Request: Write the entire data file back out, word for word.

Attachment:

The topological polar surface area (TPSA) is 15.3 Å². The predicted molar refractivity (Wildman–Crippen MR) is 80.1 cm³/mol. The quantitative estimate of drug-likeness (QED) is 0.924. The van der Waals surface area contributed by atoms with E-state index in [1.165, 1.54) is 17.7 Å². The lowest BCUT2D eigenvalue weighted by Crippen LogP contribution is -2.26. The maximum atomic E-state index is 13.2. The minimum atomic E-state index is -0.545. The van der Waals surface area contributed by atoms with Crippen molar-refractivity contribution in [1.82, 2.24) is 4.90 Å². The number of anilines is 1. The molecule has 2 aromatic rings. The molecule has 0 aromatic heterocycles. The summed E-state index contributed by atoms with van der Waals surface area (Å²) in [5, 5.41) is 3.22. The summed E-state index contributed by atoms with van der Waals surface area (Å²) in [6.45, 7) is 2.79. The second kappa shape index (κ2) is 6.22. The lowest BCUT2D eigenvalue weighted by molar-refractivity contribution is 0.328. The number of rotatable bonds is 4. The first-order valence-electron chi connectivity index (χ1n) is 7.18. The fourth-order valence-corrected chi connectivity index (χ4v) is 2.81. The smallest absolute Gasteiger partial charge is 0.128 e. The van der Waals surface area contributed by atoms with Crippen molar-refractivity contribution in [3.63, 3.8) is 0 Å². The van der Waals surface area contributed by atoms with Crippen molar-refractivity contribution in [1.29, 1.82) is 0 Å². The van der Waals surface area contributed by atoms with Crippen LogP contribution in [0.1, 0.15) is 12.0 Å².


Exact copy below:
The topological polar surface area (TPSA) is 15.3 Å². The predicted molar refractivity (Wildman–Crippen MR) is 80.1 cm³/mol. The quantitative estimate of drug-likeness (QED) is 0.924. The van der Waals surface area contributed by atoms with E-state index in [1.165, 1.54) is 17.7 Å². The lowest BCUT2D eigenvalue weighted by Crippen LogP contribution is -2.26. The maximum atomic E-state index is 13.2. The minimum atomic E-state index is -0.545. The van der Waals surface area contributed by atoms with Crippen molar-refractivity contribution in [1.82, 2.24) is 4.90 Å². The number of anilines is 1. The molecule has 2 aromatic rings. The molecule has 0 aromatic heterocycles. The summed E-state index contributed by atoms with van der Waals surface area (Å²) in [5, 5.41) is 3.22. The summed E-state index contributed by atoms with van der Waals surface area (Å²) in [6.45, 7) is 2.79. The second kappa shape index (κ2) is 6.22. The lowest BCUT2D eigenvalue weighted by molar-refractivity contribution is 0.328. The number of rotatable bonds is 4. The first-order valence-electron chi connectivity index (χ1n) is 7.18. The fourth-order valence-corrected chi connectivity index (χ4v) is 2.81. The smallest absolute Gasteiger partial charge is 0.128 e. The van der Waals surface area contributed by atoms with Crippen molar-refractivity contribution in [3.63, 3.8) is 0 Å². The van der Waals surface area contributed by atoms with Crippen molar-refractivity contribution in [1.29, 1.82) is 0 Å². The van der Waals surface area contributed by atoms with Crippen LogP contribution in [0.1, 0.15) is 12.0 Å².